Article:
3. A court may find a plaintiff a vexatious litigant if the defendant shows that there is not a reasonable probability that the plaintiff will prevail in the litigation against the defendant and that:(1) the plaintiff, in the seven-year period immediately preceding the date the defendant makes the motion under Section 11.051, has commenced, prosecuted, or maintained at least five litigations as a pro se litigant other than in a small claims court that have been:(A) finally determined adversely to the plaintiff;(B) permitted to remain pending at least two years without having been brought to trial or hearing; or(C) determined by a trial or appellate court to be frivolous or groundless under state or federal laws or rules of procedure;(2) after a litigation has been finally determined against the plaintiff, the plaintiff repeatedly relitigates or attempts to relitigate, pro se, either:(A) the validity of the determination against the same defendant as to whom the litigation was finally determined; or(B) the cause of action, claim, controversy, or any of the issues of fact or law determined or concluded by the final determination against the same defendant as to whom the litigation was finally determined; or(3) the plaintiff has previously been declared to be a vexatious litigant by a state or federal court in an action or proceeding based on the same or substantially similar facts, transition, or occurrence.Tex. Civ. Prac. & Rem.Code Ann. § 11.054 (West Supp.2013).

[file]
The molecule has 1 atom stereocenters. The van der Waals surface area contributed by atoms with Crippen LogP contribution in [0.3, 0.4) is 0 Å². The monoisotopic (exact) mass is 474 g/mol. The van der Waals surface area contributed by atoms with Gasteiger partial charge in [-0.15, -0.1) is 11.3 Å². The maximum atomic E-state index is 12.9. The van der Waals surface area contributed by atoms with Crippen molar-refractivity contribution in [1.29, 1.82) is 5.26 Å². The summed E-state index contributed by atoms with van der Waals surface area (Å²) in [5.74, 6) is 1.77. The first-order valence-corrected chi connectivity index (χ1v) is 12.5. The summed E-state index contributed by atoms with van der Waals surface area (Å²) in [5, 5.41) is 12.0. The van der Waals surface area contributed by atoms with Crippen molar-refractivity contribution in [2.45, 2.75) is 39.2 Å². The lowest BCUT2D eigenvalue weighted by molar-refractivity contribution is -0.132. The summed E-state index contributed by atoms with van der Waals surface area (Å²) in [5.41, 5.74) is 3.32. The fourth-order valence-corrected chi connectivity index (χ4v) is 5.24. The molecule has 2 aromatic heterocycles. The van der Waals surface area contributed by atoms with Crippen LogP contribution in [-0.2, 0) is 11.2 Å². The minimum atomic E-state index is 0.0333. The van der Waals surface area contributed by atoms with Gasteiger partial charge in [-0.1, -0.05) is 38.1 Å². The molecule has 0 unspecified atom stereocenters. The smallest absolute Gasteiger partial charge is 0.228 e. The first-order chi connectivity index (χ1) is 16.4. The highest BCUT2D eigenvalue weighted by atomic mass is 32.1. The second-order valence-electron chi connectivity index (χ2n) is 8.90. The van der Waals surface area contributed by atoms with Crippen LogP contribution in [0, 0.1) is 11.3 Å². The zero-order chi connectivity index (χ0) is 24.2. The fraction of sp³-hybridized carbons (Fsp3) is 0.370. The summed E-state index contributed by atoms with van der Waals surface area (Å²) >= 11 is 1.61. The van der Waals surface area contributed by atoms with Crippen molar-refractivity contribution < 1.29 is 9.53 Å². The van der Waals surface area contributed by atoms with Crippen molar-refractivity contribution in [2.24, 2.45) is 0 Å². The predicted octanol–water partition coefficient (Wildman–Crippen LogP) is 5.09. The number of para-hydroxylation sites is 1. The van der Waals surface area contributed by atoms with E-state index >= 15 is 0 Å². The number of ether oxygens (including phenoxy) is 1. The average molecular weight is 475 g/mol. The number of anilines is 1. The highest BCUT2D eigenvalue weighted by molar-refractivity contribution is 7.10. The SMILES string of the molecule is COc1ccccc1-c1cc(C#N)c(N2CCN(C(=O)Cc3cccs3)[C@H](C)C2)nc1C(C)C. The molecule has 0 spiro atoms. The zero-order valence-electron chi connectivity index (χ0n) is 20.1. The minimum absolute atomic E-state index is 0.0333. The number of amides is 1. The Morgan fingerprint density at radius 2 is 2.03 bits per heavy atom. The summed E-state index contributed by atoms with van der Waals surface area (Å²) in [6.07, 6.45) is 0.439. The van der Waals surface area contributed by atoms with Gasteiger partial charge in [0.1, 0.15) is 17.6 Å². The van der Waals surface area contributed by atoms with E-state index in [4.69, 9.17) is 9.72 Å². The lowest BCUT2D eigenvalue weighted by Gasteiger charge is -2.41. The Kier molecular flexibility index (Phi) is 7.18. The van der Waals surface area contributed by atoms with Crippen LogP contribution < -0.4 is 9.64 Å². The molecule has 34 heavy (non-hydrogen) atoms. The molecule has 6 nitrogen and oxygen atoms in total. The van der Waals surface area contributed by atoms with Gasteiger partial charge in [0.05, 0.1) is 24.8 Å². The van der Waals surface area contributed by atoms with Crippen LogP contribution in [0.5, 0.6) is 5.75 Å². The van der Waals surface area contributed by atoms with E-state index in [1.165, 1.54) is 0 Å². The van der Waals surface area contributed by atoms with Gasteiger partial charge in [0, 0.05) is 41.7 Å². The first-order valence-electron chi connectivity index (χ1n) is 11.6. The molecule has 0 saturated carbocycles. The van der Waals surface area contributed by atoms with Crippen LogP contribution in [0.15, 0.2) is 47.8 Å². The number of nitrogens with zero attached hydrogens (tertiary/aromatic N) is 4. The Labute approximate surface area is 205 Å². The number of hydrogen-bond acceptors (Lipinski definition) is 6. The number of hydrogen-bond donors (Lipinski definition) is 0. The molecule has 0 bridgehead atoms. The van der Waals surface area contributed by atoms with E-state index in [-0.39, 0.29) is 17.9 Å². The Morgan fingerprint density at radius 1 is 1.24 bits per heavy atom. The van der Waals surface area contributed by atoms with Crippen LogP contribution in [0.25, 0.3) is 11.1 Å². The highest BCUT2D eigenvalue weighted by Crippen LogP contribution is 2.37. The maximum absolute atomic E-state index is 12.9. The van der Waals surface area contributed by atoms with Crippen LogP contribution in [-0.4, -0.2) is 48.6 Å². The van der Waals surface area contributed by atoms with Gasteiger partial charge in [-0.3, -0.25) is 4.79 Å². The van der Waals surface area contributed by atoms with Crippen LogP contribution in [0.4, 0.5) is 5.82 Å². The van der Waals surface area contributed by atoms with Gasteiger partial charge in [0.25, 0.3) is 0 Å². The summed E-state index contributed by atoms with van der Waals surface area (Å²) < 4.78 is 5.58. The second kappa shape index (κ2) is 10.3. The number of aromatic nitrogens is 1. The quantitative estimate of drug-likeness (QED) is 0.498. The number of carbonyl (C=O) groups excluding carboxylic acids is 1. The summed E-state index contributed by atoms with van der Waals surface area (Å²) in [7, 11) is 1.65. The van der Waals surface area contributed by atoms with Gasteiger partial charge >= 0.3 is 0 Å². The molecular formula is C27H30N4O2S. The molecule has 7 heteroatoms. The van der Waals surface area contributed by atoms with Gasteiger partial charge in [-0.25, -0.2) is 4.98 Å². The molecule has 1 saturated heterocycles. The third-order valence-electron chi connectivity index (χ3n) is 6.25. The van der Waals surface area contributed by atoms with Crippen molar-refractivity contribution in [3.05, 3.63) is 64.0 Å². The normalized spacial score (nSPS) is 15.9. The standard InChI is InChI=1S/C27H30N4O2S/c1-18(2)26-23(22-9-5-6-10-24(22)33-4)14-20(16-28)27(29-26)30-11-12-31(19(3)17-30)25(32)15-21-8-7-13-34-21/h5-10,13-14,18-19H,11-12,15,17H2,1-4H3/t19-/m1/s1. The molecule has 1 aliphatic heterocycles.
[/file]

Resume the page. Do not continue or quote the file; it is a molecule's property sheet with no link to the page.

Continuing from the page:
GUADALUPE RIVERA, Justice.